The chikungunya outbreak in Thailand between 2018 and 2019 was likely caused by a viral strain that originated in India and Bangladesh, according to a new study.
Between 2018 and 2019, roughly 15,000 cases of chikungunya were registered in Thailand's 60 provinces. During this time, there were no deaths, reports The Print.
The chikungunya virus (CHIKV) causes chikungunya, an infectious disease transmitted to humans by mosquitoes.
The virus causes a high fever and extreme joint pain that can be debilitating and last for weeks or months. Neither a vaccine nor a particular drug has been created to combat the disease.
Different chikungunya isolates have revealed three major lineages of the virus, according to the researchers: East, Middle, and South African (ECSA), West African (WA), and Asian.
A team from Chulalongkorn University in Thailand obtained 1,806 blood samples from suspected chikungunya cases across 13 Thai provinces.
Real-time PCR tests were used to check for the existence of the virus in the samples, and 547 of them were found to be infected.
The researchers analysed the viral samples' genomes and discovered that the strain that circulated in the country in 2018-2019 is from the ECSA lineage, with mutations from south Asia.
Double mutation of chikungunya identified in India
Every living organism is run by a predefined set of genes that 'instruct' cells on how to build proteins. Understanding the sequence of genes is, therefore, like cracking the code to the organism and how it functions.
Chikungunya virus is an enveloped RNA virus with nearly 12,000 bases or RNA "letters" in its length.
These letters — A, C, U and G — stand for adenine, cytosine, uracil and guanine, which are nitrogen-containing biological molecules that are the fundamental units of the genetic code. How A, C, U and G are arranged in a genetic code determines what proteins are expressed by the organism.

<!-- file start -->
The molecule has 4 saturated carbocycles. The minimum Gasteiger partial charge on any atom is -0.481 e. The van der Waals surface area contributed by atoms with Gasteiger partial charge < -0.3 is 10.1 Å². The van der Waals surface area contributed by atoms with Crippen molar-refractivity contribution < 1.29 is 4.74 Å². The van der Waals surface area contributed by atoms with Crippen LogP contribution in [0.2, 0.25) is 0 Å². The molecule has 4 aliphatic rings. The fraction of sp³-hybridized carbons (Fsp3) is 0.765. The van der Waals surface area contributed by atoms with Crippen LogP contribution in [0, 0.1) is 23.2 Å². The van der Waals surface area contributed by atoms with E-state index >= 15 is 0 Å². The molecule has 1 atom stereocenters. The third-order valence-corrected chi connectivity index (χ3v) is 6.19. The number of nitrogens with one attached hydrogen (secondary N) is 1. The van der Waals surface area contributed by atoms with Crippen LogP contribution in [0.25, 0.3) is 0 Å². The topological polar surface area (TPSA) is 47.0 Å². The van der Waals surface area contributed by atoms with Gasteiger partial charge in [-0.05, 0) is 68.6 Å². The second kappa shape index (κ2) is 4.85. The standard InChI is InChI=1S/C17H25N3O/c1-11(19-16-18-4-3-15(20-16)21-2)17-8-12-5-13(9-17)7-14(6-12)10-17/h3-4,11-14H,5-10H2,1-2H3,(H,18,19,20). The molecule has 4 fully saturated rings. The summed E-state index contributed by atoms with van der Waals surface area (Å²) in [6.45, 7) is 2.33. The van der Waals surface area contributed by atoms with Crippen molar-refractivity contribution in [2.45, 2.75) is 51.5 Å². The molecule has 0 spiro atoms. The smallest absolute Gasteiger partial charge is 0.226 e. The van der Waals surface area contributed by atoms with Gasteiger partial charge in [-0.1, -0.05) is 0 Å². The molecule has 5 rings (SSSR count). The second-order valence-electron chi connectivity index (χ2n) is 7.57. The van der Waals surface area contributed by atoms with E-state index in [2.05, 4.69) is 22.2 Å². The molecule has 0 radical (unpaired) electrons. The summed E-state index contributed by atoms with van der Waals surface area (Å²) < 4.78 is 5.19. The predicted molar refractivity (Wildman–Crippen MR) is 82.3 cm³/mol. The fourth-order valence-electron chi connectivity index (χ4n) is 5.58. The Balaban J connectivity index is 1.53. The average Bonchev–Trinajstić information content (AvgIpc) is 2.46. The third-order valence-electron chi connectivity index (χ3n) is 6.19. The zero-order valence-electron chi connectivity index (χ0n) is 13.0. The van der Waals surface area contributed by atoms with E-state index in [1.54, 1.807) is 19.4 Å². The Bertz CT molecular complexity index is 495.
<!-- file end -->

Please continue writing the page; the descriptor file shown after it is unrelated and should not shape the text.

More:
When a virus multiplies inside the cells of a living organism, it creates copies of the RNA. However, the process it uses to make these copies is not perfect and often tiny errors are introduced in the sequence. These errors are called genetic mutations.
The team found that the viral strain that caused the outbreak in Thailand had two mutations, E1-K211E, and E2-V264A along with E1-226A.
The earliest record of the mutation E1-K211E dates back to 1963, according to a research paper published in 2007 by a research team from the National Institute of Virology in Pune.
The strain with the double mutation, E1-K211E and E2-V264A along with E1-226A, was identified by a team from the International Centre for Genetic Engineering and Biotechnology in New Delhi in 2010.
An NIV study, in 2018, also pointed out that these two mutations together may be behind the resurgence of the chikungunya virus between 2017-18 in several parts of India, with Karnataka, Maharashtra and New Delhi accounting for a majority of the cases.
"There have been reports that chikungunya harbouring two mutations, E1-K211E and E2-V264A, along with E1-226A showed a significant impact on chikungunya fitness for the Aedes aegypti mosquito," Yong Poovorawan, one of the researchers of the study, told ThePrint.
According to Poovorawan, recent confirmed cases of chikungunya were reported from the urban area in Thailand rather than rural areas. In the past outbreak, during 2008-2013, the burden of disease was higher in rural areas.
"This could result from the strain with E1-K211E and E2-V264A mutations, responsible for the Aedes aegypti vector's higher fitness, which may facilitate viral circulation and persistence in the urban area," he said.
Further analysis of the whole genome sequences of six genome samples showed that the virus circulating in Thailand was closest to a strain circulating in Bangladesh in 2017.
"Overall, our results suggested that the recent outbreak of CHIKV (Chikungunya virus) in Thailand belongs to the ECSA genotype originating from other countries in South Asia, mostly Bangladesh," said Poovorawan.
He added that there was a need for a multi-national consortium for genomic studies of Chikungunya.
"Understanding phylogenetic origin and viral genetic variation is important for providing information on CHIKV transmission, adaptation, and outbreak tracking, which is crucial for infection control and further development of specific drugs or prevention of CHIKV outbreaks," the study author said.
The team now plans to study the impact of novel mutations (E1-K211E and E2-V264A with E1-226A) on human target cells by investigating viral infectivity, viral replication, and viral pathogenesis and compare it with other strains of the virus.